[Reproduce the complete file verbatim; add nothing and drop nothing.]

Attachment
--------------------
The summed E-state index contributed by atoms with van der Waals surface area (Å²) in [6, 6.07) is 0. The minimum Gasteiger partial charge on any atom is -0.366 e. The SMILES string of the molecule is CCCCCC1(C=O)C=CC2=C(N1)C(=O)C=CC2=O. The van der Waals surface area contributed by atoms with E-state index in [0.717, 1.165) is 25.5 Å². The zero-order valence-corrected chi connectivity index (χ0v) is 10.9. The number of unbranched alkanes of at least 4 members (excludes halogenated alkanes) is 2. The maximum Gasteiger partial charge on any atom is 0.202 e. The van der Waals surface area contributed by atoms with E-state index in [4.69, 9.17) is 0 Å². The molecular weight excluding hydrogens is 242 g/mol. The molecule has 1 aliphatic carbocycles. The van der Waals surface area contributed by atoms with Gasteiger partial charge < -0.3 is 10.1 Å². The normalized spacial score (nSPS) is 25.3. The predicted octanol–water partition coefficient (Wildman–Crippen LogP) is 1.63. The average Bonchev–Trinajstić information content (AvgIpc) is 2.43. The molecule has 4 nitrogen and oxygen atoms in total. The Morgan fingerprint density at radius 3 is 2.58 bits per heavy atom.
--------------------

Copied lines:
The summed E-state index contributed by atoms with van der Waals surface area (Å²) in [6, 6.07) is 0. The minimum Gasteiger partial charge on any atom is -0.366 e. The SMILES string of the molecule is CCCCCC1(C=O)C=CC2=C(N1)C(=O)C=CC2=O. The van der Waals surface area contributed by atoms with E-state index in [0.717, 1.165) is 25.5 Å². The zero-order valence-corrected chi connectivity index (χ0v) is 10.9. The number of unbranched alkanes of at least 4 members (excludes halogenated alkanes) is 2. The maximum Gasteiger partial charge on any atom is 0.202 e. The van der Waals surface area contributed by atoms with E-state index in [4.69, 9.17) is 0 Å². The molecular weight excluding hydrogens is 242 g/mol. The molecule has 1 aliphatic carbocycles. The van der Waals surface area contributed by atoms with Gasteiger partial charge < -0.3 is 10.1 Å². The normalized spacial score (nSPS) is 25.3. The predicted octanol–water partition coefficient (Wildman–Crippen LogP) is 1.63. The average Bonchev–Trinajstić information content (AvgIpc) is 2.43. The molecule has 4 nitrogen and oxygen atoms in total. The Morgan fingerprint density at radius 3 is 2.58 bits per heavy atom.